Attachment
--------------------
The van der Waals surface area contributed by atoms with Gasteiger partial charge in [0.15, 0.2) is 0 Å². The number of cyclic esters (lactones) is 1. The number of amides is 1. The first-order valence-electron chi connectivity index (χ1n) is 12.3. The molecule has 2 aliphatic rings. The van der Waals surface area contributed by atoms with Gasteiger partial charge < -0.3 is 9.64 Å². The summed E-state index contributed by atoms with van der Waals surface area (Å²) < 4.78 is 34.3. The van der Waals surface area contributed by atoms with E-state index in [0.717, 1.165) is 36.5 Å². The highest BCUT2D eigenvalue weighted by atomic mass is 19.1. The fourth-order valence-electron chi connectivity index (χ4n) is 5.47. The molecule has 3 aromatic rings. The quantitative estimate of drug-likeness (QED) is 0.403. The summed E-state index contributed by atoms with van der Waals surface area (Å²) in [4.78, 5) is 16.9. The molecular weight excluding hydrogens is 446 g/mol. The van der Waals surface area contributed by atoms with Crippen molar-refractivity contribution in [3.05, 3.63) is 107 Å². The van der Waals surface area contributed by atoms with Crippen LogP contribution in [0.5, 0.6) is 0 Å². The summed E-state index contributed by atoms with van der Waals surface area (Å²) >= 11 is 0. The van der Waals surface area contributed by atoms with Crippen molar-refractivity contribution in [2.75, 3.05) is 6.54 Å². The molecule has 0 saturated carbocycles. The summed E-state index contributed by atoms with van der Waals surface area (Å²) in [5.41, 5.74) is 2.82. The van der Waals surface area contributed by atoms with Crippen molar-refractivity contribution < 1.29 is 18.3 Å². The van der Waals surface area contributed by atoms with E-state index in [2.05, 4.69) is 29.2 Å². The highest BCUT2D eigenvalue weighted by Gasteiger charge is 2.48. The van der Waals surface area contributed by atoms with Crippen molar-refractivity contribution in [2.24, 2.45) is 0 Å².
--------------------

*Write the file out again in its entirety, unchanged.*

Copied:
The van der Waals surface area contributed by atoms with Gasteiger partial charge in [0.15, 0.2) is 0 Å². The number of cyclic esters (lactones) is 1. The number of amides is 1. The first-order valence-electron chi connectivity index (χ1n) is 12.3. The molecule has 2 aliphatic rings. The van der Waals surface area contributed by atoms with Gasteiger partial charge < -0.3 is 9.64 Å². The summed E-state index contributed by atoms with van der Waals surface area (Å²) < 4.78 is 34.3. The van der Waals surface area contributed by atoms with E-state index in [0.717, 1.165) is 36.5 Å². The highest BCUT2D eigenvalue weighted by atomic mass is 19.1. The fourth-order valence-electron chi connectivity index (χ4n) is 5.47. The molecule has 3 aromatic rings. The quantitative estimate of drug-likeness (QED) is 0.403. The summed E-state index contributed by atoms with van der Waals surface area (Å²) in [4.78, 5) is 16.9. The molecular weight excluding hydrogens is 446 g/mol. The van der Waals surface area contributed by atoms with Crippen molar-refractivity contribution in [3.05, 3.63) is 107 Å². The van der Waals surface area contributed by atoms with Crippen LogP contribution in [0.5, 0.6) is 0 Å². The summed E-state index contributed by atoms with van der Waals surface area (Å²) >= 11 is 0. The van der Waals surface area contributed by atoms with Crippen molar-refractivity contribution in [2.75, 3.05) is 6.54 Å². The molecule has 0 saturated carbocycles. The summed E-state index contributed by atoms with van der Waals surface area (Å²) in [5.41, 5.74) is 2.82. The van der Waals surface area contributed by atoms with Crippen molar-refractivity contribution < 1.29 is 18.3 Å². The van der Waals surface area contributed by atoms with E-state index in [2.05, 4.69) is 29.2 Å². The highest BCUT2D eigenvalue weighted by Gasteiger charge is 2.48. The van der Waals surface area contributed by atoms with Crippen molar-refractivity contribution in [2.24, 2.45) is 0 Å².